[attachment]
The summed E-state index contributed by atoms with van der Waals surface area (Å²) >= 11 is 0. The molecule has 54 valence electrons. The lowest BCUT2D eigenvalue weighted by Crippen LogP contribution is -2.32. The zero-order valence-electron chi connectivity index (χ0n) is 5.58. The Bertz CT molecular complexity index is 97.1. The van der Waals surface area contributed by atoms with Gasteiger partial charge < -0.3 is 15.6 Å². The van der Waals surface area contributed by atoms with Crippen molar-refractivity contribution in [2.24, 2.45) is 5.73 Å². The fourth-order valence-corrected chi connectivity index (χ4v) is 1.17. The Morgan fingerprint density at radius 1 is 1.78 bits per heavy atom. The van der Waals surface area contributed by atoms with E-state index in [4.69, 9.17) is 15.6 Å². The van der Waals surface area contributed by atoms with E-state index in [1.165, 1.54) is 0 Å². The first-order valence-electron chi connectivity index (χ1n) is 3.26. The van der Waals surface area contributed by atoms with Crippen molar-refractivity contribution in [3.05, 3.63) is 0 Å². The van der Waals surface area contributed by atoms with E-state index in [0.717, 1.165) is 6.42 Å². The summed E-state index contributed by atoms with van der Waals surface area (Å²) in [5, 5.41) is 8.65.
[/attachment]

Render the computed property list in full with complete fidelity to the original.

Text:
The summed E-state index contributed by atoms with van der Waals surface area (Å²) >= 11 is 0. The molecule has 54 valence electrons. The lowest BCUT2D eigenvalue weighted by Crippen LogP contribution is -2.32. The zero-order valence-electron chi connectivity index (χ0n) is 5.58. The Bertz CT molecular complexity index is 97.1. The van der Waals surface area contributed by atoms with Gasteiger partial charge < -0.3 is 15.6 Å². The van der Waals surface area contributed by atoms with Crippen molar-refractivity contribution in [2.24, 2.45) is 5.73 Å². The fourth-order valence-corrected chi connectivity index (χ4v) is 1.17. The Morgan fingerprint density at radius 1 is 1.78 bits per heavy atom. The van der Waals surface area contributed by atoms with E-state index in [4.69, 9.17) is 15.6 Å². The van der Waals surface area contributed by atoms with E-state index in [1.165, 1.54) is 0 Å². The first-order valence-electron chi connectivity index (χ1n) is 3.26. The van der Waals surface area contributed by atoms with Crippen molar-refractivity contribution in [3.05, 3.63) is 0 Å². The van der Waals surface area contributed by atoms with E-state index in [0.717, 1.165) is 6.42 Å². The summed E-state index contributed by atoms with van der Waals surface area (Å²) in [5, 5.41) is 8.65.